Grandparent Custody and Visitation
by Gary Muldoon
Muldoon & Getz
Rochester, New York
A parent has the right to raise a child. This is a constitutional right. The state cannot take away a child from a parent unless there are serious reasons.
Extraordinary circumstances standard The New York Court of Appeals in Bennett v Jeffreys, 40 NY2d 543 (1976), noted the "extraordinary circumstances" under which a parent can lose custody of a child. These include: " . . . surrender, abandonment, persisting neglect, unfitness, and unfortunate or involuntary disruption of custody over an extended period of time." As with other custody cases, a proceeding brought by a nonparent against a parent can be filed in Family Court.
When and if a court determines that extraordinary circumstances exist, the "best interest of the child" standard is then applied. The best interest of the child is considered superior to the right of parental custody and it is this test that determines custody.
Where a parent voluntarily surrenders a child to nonparents, and consents to custody or guardianship orders for a prolonged period, the extraordinary circumstances test may be met. Charles C. v Barbara M., 254 AD2d 778 (4th Dept 1998). See also, Miller v Michalski, 11 AD3d 1029 (4th Dept 2004) (father had low IQ and was unable to care for child, child had long attachment to relative).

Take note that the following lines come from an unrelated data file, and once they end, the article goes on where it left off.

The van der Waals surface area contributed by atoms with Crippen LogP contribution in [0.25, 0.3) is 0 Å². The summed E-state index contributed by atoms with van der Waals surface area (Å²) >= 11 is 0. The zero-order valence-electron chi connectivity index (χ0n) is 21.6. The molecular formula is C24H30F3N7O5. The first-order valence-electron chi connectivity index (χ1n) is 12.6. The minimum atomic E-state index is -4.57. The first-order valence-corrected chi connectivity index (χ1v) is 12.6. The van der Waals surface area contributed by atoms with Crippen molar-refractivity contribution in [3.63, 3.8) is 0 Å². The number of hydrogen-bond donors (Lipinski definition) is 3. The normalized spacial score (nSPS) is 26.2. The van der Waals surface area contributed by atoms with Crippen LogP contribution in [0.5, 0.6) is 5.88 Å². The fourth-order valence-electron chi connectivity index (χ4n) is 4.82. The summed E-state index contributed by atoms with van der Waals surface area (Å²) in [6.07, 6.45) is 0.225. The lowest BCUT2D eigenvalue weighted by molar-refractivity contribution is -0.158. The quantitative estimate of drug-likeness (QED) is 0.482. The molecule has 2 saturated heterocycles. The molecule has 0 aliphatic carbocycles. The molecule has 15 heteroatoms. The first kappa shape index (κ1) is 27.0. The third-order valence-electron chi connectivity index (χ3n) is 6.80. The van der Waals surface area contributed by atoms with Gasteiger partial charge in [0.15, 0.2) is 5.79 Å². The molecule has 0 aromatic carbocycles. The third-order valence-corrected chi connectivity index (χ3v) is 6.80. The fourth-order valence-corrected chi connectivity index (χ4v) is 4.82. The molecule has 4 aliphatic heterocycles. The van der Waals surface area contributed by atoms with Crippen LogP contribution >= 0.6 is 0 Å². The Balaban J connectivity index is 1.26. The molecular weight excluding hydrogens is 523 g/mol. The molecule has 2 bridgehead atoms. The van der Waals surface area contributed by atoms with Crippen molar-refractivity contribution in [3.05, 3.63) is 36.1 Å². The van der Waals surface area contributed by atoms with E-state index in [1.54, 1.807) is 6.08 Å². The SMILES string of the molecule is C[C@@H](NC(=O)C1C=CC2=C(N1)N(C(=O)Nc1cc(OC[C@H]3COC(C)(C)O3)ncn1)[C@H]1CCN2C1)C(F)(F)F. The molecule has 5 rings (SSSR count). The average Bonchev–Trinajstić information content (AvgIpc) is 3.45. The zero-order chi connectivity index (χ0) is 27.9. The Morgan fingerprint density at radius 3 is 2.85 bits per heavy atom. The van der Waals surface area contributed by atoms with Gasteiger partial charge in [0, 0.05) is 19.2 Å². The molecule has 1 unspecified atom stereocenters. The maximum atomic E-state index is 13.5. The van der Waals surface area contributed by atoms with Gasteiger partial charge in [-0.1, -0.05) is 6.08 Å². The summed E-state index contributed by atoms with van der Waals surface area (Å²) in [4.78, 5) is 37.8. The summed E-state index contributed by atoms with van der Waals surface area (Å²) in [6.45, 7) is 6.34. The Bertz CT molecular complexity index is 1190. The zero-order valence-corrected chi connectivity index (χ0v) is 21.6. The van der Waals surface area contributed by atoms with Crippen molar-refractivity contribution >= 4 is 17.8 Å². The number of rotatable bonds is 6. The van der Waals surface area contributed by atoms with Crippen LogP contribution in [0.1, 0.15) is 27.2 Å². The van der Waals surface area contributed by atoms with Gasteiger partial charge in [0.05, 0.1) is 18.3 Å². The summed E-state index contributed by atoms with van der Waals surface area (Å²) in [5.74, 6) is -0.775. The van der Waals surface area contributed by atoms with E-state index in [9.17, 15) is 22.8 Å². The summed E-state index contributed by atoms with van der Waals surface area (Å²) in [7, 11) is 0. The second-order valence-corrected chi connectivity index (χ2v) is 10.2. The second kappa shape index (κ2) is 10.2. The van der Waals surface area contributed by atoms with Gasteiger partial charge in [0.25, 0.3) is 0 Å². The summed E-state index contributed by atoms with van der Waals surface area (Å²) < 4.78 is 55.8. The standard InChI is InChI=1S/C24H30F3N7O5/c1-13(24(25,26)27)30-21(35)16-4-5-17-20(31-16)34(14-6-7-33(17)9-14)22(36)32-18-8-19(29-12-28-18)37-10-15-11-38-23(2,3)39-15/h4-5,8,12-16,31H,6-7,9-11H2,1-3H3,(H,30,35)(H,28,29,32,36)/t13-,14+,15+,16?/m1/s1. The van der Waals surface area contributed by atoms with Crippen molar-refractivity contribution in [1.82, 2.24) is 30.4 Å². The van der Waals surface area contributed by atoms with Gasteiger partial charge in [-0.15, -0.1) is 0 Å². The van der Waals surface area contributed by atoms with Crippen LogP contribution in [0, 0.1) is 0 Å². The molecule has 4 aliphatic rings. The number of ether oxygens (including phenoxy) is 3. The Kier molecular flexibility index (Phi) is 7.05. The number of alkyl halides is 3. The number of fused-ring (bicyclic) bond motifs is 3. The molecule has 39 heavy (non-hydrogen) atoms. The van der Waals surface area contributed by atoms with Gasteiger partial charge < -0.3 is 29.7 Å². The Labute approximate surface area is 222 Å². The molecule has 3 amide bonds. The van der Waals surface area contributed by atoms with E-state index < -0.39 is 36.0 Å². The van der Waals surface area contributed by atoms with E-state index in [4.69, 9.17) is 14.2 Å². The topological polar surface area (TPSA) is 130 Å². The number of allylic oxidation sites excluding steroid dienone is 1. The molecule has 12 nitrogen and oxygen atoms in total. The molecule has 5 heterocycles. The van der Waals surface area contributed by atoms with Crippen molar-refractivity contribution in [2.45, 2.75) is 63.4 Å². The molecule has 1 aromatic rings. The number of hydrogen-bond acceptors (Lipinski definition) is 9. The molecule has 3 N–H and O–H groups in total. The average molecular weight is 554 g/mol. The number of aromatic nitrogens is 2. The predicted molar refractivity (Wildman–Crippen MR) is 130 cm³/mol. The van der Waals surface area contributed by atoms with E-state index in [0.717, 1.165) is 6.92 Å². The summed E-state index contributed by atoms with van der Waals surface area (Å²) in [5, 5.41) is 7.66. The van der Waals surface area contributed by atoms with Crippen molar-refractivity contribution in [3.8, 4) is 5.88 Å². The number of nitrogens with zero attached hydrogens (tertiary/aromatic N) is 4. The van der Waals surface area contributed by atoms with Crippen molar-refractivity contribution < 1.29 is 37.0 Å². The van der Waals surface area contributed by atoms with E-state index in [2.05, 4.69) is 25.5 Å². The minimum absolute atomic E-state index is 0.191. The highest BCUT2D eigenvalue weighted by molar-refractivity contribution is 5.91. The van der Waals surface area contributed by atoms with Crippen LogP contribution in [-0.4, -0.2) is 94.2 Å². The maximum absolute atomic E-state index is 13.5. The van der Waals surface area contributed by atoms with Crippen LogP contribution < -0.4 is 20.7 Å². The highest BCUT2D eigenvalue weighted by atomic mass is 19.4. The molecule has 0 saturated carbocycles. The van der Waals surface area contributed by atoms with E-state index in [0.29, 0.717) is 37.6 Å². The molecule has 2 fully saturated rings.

Example: The mother left a child with the daycare provider, who thereafter obtained a custody order. The mother brought a custody proceeding about five years later. The appeals court held that the nonparent met her burden of establishing extraordinary circumstances and therefore a hearing on best interests was required. Ruggieri v Bryan, 23 AD3d 991 (4th Dept 2005).
A total stranger, unrelated by blood, may lack standing to petition for custody, unless the Bennett v Jeffreys factors are shown. See In re Doe, 4 Misc 3d 693 (Fam Ct 2004).
Where a court has previously awarded custody based on extraordinary circumstances, the parental preference no longer exists and a later modification may be made on the basis of change of circumstances and best interests. Guinta v Doxtator, 20 AD3d 47 (4th Dept 2005).
A judicial determination of extraordinary circumstances is required to reach the issue of best interests, despite the existence of a prior custody order. Ruggieri v Bryan, 23 AD3d 991 (4th Dept 2005). Where the prior order with the parent giving up custody was made on consent, a hearing on extraordinary circumstances was required. Silverman v Wagschal, 35 AD3d 747 (2d Dept 2006).
Grandparent rights A grandparent, in limited circumstances, can bring a proceeding for visitation. Domestic Relations Law § 72.
A great-grandparent does not come within DRL § 72 and must demonstrate extraordinary circumstances for custody / visitation. B.G. v K.B., 12 Misc 3d 332 (Fam Ct 2006); see also, Fondanarosa v Grimm, 58 AD3d 840 (2d Dept 2009).
As in custody cases involving a nonparent, if the parents are alive, a grandparent can only petition for visitation if he or she can show that "extraordinary circumstances" exist. Emanuel S. v Joseph E., 78 NY2d 178 (1991).